The Time Warner Cable BBQ & Blues Festival has moved locations to the NC Music Factory for the event’s ninth year. The Charlotte Sports Commission’s Hog Jog has" piggy-backed" that move and will also begin and end at the NC Music Factory. In addition to the change in location, numerous new components will be included this year. The Hog Jog will extend in length to a 10K while partnering with a 5K, the Stephen Siller Tunnel to Towers Run. The overall male, female, and "squealchair" winners of the Hog Jog will receive a prize pack worth $450, including $300 cash, a pair of Adidas sneakers, and a gift certificate from Dick’s Sporting Goods. Once again, the first 200 runners who sign up for the Hog Jog 10K and Finlandia Bloody Mary contest will participate in a tasting competition between five local bars and restaurants. The post-race Piglet Fun Run will take place at approximately 9:30 a.m. and include mascot appearances from Chubby, Norm the 49er, Lug Nut, Monkey Joe, Rex and Bruggie. The Stephen Siller Tunnel to Towers began in New York City in the aftermath of Sept. 11, 2001, to honor firefighter Stephen Siller -- who ran eight miles in full gear from the Battery Tunnel to the Twin Towers that morning. For the 10th anniversary of the tragedy, race managers and the Stephen Siller Foundation decided to extend the race to take place in several U.S. cities, including Charlotte. To register for the Hog Jog 10K ($30 in advance, $35 day-of), the Stephen Siller Tunnel to Towers Run ($25) or the Piglet Fun Run (free), visit www.hogjog.org.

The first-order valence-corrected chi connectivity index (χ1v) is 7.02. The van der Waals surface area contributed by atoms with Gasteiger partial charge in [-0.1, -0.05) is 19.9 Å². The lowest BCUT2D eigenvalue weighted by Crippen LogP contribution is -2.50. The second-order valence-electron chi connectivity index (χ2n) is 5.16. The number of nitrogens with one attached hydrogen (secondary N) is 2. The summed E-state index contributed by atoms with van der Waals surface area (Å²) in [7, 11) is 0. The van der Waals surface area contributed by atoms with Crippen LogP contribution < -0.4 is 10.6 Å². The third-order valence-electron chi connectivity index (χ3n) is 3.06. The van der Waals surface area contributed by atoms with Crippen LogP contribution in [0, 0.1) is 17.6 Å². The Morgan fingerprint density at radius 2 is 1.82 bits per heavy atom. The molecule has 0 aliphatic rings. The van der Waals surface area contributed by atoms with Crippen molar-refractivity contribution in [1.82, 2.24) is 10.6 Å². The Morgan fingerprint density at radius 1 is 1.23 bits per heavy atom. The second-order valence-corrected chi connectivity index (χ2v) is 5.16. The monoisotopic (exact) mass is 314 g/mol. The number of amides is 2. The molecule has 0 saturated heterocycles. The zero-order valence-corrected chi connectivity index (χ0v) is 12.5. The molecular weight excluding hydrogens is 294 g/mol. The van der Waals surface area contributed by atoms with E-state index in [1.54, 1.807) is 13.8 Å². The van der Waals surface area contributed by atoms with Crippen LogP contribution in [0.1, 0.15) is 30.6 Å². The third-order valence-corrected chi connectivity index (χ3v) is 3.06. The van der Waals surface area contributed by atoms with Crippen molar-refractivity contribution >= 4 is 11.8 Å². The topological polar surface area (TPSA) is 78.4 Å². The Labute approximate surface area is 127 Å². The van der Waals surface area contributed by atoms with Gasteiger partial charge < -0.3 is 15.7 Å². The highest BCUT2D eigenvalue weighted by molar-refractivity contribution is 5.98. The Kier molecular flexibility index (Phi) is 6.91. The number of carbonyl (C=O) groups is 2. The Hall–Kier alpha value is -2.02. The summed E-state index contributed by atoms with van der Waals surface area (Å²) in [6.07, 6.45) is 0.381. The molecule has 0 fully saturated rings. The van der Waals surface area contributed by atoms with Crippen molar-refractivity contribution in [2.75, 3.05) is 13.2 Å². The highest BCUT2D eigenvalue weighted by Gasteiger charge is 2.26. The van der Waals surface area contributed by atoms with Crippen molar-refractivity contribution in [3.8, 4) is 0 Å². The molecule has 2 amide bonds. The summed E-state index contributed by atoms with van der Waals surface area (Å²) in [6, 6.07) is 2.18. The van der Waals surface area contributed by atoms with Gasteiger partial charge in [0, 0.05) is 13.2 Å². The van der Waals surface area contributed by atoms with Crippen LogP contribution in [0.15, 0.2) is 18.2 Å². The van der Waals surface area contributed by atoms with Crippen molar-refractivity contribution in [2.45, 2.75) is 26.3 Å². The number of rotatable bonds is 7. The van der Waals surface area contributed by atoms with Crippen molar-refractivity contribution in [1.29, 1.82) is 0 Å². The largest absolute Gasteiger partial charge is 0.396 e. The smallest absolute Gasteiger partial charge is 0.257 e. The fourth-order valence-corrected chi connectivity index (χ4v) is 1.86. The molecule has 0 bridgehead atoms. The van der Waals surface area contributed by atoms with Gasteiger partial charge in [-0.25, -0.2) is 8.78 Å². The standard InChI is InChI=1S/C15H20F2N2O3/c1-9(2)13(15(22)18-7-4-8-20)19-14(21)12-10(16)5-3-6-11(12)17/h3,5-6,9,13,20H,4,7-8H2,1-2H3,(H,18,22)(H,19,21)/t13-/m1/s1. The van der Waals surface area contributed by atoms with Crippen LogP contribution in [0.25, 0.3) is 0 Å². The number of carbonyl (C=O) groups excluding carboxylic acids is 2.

Piedmont HealthCare Historic Mooresville 5K
In addition to the 5K, organizers are hosting a one-mile event. The One Mile Challenge starts at 8 a.m. and offers prize money for the first- ($150), second- ($100) and third-place ($50) men and women. The cost of this race is $10 (no T-shirts for this one). The 5K will start at approximately 8:20 a.m. There are awards and prizes for top overall and masters finishers, plus age-group awards. Male and female winners receive a free pair of running shoes from Fleet Feet Huntersville; masters winners get shoes from McLelland Family Shoes in Statesville. Cost for the 5K is $20 (includes T-shirt). Runners can enter both races for $25. There is registration and packet pickup on race day at the race site: Mooresville Public Library, 304 S. Main St. in Mooresville. Prices for registration increase on race day. There will be door prizes, including a free mattress from Sweet Dreams Mattress Company. All proceeds from the race are going to help children learn to read who are struggling in school; the YMCA and the Mooresville Library are the beneficiaries in this effort. Details: www.historicmooresville5k.com. Register: www.queencitytiming.com.

Rock & Read 5K
The Friends of the Charlotte Mecklenburg Library once again will host the event, which supports the Charlotte Mecklenburg Library system. Last year, at the inaugural race, more than $13,000 was raised for the library as more 500 runners participated. The race again will feature bands and music at every mile, and a festival atmosphere following the event in front of one of the city's finest library branches: Scaleybark Library Branch (101 Scaleybark Road). The Friends of the Charlotte Mecklenburg Library is a non-profit organization established to champion the efforts of the Public Library System. Details: Click here.

Tyler’s Treehouse 5K